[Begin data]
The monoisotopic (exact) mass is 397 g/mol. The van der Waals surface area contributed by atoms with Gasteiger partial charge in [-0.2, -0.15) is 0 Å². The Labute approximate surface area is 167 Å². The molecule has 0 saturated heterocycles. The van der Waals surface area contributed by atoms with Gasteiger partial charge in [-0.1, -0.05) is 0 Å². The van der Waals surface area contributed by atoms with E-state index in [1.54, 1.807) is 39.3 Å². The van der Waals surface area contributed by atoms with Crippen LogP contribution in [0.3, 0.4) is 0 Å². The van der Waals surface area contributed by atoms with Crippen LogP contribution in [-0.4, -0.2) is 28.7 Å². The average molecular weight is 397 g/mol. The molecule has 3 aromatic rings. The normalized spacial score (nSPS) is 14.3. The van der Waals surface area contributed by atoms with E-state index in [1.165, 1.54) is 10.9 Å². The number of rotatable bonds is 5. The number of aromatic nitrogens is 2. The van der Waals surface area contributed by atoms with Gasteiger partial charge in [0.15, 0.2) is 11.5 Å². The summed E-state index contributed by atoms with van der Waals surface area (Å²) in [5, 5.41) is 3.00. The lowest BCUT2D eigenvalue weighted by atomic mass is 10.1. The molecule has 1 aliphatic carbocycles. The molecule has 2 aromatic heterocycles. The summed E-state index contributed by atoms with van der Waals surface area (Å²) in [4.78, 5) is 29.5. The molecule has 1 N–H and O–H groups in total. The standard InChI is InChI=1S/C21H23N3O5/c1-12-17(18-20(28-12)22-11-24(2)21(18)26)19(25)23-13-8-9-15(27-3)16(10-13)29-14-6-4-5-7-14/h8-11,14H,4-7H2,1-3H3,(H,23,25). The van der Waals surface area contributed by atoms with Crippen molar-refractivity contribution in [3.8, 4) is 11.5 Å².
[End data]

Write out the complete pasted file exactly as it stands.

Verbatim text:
The monoisotopic (exact) mass is 397 g/mol. The van der Waals surface area contributed by atoms with Gasteiger partial charge in [-0.2, -0.15) is 0 Å². The Labute approximate surface area is 167 Å². The molecule has 0 saturated heterocycles. The van der Waals surface area contributed by atoms with Gasteiger partial charge in [-0.1, -0.05) is 0 Å². The van der Waals surface area contributed by atoms with E-state index in [1.54, 1.807) is 39.3 Å². The van der Waals surface area contributed by atoms with Crippen LogP contribution in [0.3, 0.4) is 0 Å². The van der Waals surface area contributed by atoms with Crippen LogP contribution in [-0.4, -0.2) is 28.7 Å². The average molecular weight is 397 g/mol. The molecule has 3 aromatic rings. The normalized spacial score (nSPS) is 14.3. The van der Waals surface area contributed by atoms with E-state index in [1.165, 1.54) is 10.9 Å². The number of rotatable bonds is 5. The number of aromatic nitrogens is 2. The van der Waals surface area contributed by atoms with Gasteiger partial charge in [0.15, 0.2) is 11.5 Å². The summed E-state index contributed by atoms with van der Waals surface area (Å²) in [5, 5.41) is 3.00. The lowest BCUT2D eigenvalue weighted by atomic mass is 10.1. The molecule has 1 aliphatic carbocycles. The molecule has 2 aromatic heterocycles. The summed E-state index contributed by atoms with van der Waals surface area (Å²) in [4.78, 5) is 29.5. The molecule has 1 N–H and O–H groups in total. The standard InChI is InChI=1S/C21H23N3O5/c1-12-17(18-20(28-12)22-11-24(2)21(18)26)19(25)23-13-8-9-15(27-3)16(10-13)29-14-6-4-5-7-14/h8-11,14H,4-7H2,1-3H3,(H,23,25). The van der Waals surface area contributed by atoms with Crippen molar-refractivity contribution in [3.8, 4) is 11.5 Å².